As if I didn’t have enough to be depressed about, my friend Joseph Schafer from Invisible Oranges just alerted me to the thoroughly depressing news that Agalloch has broken up. Here’s the message that just appeared on their Facebook page:
Following 20 years, 5 full length albums, many tours around the world, and numerous other recordings, John Haughm and the rest of the band (Don Anderson, Jason Walton, and Aesop Dekker) have parted ways. What the future holds for the separate parties remains undetermined. We collectively thank all of our fans across the world. There are also way too many other people to thank who made this band possible. You know who you are.
I have immensely enjoyed this band’s albums, and the four live Agalloch shows I’ve witnessed have stunned me — every one of them. Of course, they don’t owe us fans any obligation to continue recording and performing, but it’s still a sad day.
They leave behind a legacy of music that not only made a deep and lasting impression in its own right but that also proved to be tremendously influential on the evolution of black metal in the U.S. and around the world.
We don’t need a crystal ball to know that these four talented people will continue to make music on their own or with other projects (as they have already done), and perhaps Haughm himself or Anderson, Walton, and Dekker together will forge ahead in some new incarnation of the band, but none of that lessens the impact of realizing that Agalloch as it was is no more.
UPDATE: After the initial announcement earlier today, John Haughm released the following statement on the band’s Facebook page:
After being inundated by a barrage of responses, I feel that I should clarify some things. I take full responsibility for the decision to part ways with the other guys. It was difficult, well thought-out, and something that had been culminating over the past couple of years. I simply could not continue any further with the band as it was. I had to make a change as my motivation and inspiration had started to completely deteriorate. Whether this is the permanent end of Agalloch altogether or a possible fresh start, I don’t know. I probably won’t know for awhile. The band has simply been reduced back to its founding, visionary member for the first time in 20 years. Beyond that, the future is unknown.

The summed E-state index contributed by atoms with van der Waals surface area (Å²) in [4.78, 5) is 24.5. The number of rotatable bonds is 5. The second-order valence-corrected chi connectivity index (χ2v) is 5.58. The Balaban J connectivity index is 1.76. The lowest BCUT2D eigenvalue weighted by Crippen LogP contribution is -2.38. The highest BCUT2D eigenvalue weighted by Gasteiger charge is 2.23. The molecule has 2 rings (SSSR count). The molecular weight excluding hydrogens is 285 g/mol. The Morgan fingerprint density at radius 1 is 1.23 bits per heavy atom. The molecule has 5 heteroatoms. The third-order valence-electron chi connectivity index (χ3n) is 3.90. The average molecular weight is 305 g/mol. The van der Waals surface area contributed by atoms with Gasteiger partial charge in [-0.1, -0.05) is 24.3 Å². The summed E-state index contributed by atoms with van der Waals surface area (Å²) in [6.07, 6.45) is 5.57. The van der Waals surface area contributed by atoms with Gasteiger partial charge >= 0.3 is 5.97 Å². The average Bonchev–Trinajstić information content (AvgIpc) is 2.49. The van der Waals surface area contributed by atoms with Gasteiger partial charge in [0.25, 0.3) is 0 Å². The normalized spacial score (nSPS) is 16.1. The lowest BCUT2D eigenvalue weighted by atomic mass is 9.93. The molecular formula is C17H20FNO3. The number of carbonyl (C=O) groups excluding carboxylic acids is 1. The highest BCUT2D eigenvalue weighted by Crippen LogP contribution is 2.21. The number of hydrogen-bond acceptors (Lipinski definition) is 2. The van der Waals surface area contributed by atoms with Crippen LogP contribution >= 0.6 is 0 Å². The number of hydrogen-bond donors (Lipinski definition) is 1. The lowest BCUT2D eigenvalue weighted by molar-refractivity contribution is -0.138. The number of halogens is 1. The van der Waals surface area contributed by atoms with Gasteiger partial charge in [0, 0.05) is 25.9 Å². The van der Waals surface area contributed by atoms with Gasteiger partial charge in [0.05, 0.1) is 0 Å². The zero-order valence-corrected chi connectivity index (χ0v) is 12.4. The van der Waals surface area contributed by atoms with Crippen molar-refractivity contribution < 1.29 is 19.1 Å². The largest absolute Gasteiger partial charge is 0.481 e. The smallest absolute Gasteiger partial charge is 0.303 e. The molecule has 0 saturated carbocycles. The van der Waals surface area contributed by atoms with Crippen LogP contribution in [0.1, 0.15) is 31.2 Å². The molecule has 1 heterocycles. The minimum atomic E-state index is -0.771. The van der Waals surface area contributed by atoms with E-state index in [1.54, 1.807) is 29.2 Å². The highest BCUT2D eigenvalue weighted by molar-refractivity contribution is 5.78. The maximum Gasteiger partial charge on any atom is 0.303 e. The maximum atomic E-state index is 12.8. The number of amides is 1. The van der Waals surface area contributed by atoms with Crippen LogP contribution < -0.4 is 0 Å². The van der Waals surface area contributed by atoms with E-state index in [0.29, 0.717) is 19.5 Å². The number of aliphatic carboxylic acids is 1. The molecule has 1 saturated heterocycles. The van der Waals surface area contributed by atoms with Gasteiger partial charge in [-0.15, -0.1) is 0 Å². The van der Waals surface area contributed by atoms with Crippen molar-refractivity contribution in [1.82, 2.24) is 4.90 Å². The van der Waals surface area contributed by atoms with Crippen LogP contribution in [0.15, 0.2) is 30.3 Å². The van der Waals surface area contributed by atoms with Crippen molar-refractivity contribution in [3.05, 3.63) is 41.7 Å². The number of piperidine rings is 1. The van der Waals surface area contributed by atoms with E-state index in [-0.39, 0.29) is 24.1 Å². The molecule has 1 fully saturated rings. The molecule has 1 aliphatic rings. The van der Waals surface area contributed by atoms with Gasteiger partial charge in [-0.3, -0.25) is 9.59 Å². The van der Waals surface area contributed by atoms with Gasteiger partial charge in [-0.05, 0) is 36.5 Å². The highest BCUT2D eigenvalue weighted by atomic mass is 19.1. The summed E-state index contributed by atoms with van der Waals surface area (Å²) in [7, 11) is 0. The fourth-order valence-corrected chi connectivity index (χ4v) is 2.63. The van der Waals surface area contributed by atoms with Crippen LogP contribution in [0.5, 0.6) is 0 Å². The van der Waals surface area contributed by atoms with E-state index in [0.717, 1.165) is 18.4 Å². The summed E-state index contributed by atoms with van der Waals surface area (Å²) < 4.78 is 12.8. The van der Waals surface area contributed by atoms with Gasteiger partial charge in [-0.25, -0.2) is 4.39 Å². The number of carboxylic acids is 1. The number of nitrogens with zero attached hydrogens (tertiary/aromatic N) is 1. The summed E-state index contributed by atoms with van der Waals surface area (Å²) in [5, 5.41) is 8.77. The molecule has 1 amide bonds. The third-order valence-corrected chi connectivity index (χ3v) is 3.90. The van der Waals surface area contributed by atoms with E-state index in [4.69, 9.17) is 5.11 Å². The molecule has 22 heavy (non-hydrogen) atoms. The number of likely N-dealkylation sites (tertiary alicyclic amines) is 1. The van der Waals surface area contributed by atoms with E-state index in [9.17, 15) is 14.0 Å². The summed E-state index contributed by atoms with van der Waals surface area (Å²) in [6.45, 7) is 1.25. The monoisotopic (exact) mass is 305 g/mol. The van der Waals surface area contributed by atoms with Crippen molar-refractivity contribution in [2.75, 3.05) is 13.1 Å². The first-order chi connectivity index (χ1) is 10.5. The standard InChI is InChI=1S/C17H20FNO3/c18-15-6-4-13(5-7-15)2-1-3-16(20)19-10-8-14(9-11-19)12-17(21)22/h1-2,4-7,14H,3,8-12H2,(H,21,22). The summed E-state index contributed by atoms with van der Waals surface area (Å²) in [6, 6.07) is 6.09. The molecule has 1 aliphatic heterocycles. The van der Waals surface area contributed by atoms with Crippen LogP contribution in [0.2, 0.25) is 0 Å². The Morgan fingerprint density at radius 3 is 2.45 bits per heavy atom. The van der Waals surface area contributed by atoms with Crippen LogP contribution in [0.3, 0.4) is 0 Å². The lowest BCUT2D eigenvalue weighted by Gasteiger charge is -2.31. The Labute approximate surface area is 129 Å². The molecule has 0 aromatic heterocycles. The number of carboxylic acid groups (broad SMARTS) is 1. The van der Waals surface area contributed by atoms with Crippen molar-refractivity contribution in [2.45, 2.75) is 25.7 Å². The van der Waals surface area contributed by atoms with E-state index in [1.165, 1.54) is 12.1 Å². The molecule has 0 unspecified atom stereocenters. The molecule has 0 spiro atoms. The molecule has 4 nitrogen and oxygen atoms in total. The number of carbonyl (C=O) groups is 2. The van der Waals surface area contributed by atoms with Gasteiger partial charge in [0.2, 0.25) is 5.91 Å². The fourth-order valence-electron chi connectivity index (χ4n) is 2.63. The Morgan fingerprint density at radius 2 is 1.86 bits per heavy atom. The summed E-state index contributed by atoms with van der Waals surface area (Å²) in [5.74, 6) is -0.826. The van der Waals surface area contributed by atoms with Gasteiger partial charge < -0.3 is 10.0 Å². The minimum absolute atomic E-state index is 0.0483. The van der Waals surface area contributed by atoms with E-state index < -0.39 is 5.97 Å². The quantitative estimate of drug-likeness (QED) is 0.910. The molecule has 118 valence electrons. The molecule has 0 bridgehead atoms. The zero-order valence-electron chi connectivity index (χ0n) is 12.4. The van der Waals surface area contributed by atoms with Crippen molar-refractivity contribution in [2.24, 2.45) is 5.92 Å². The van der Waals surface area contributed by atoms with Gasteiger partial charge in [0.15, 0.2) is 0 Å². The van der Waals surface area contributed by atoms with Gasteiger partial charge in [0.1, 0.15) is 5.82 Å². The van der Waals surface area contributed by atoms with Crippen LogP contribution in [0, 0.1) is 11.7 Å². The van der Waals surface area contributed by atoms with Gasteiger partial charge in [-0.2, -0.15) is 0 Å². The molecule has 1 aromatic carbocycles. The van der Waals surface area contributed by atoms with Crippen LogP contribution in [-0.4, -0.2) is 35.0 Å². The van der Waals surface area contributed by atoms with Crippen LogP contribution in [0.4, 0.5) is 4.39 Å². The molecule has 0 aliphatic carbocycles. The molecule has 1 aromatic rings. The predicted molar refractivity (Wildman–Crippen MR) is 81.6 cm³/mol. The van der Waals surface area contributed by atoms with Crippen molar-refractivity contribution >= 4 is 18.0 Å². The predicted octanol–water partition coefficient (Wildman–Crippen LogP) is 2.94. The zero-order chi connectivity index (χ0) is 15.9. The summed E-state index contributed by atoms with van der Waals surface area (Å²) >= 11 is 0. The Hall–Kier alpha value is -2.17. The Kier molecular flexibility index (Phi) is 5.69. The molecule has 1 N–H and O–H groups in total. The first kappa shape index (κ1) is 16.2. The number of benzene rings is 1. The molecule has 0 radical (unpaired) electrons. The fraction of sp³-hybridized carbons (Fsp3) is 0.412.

– J. Haughm
Don Anderson also posted a statement:
Usually statements like these open with expressions of gratitude for the fans, friends, colleagues, and people we’ve worked with. There is a sort of form to the break-up letter that long-running bands produce: “thanks everyone that has supported us over the years, bought our records, came to our shows,” and so forth. Then the apologies arrive from fans, friends, and family members: “we’re so sorry to hear this. We hope you are ok.” But, I can’t start like that—it seems too mechanical. I can’t start that way because it is I who should apologize to all of you.
I am sorry you won’t ever hear new music from Agalloch. I am sorry our fans in Latin America, China, Russia, Japan, Australia, will never see us play. I’m sorry I won’t personally meet many of you after a show and talk about music, movies, school, and share a shot of bourbon. I’m really, really sorry because I had every intention of continuing.
This was not my decision.
I did not want this.
I still maintain it was not necessary.
I’m sorry it had to be this way. I am personally devastated and have not felt this level of grief since my father passed away ten years ago. So, if you are sad, upset, pissed, or bitter—I share these feelings with you. I know Agalloch deeply touched a lot of people. And I honor that by grieving in solidarity with all of you. Agalloch was an incalculable part of my identity and I’ll be walking as half a man for some time now.
I want to thank many people. I am terrified of forgetting anyone as my mind isn’t all that clear today. So, for now, I really want to thank the fans from the bottom of my heart. My favorite activity was meeting all of you after a gig, or before a gig. The spiritual connection you and I shared during a show was the closest I, an atheist, have ever felt to God. Thank you, thank you, thank you.
You might think our music helped you through the dark times in your lives, but all along you were helping me avoid the darkness.
New York, May 14, 2016
And Jason Walton also left this message on his FB page:
A heavy heart.
I have been flooded with messages. I appreciate it and apologize for my short responses. I am simply overwhelmed by the love and the situation at hand. 20 years.
I did not want this. This was not my decision.
UPDATE: Perhaps resolving lingering uncertainty about whether Haughm would continue Agalloch with new members, this post appeared recently on Agalloch’s official site: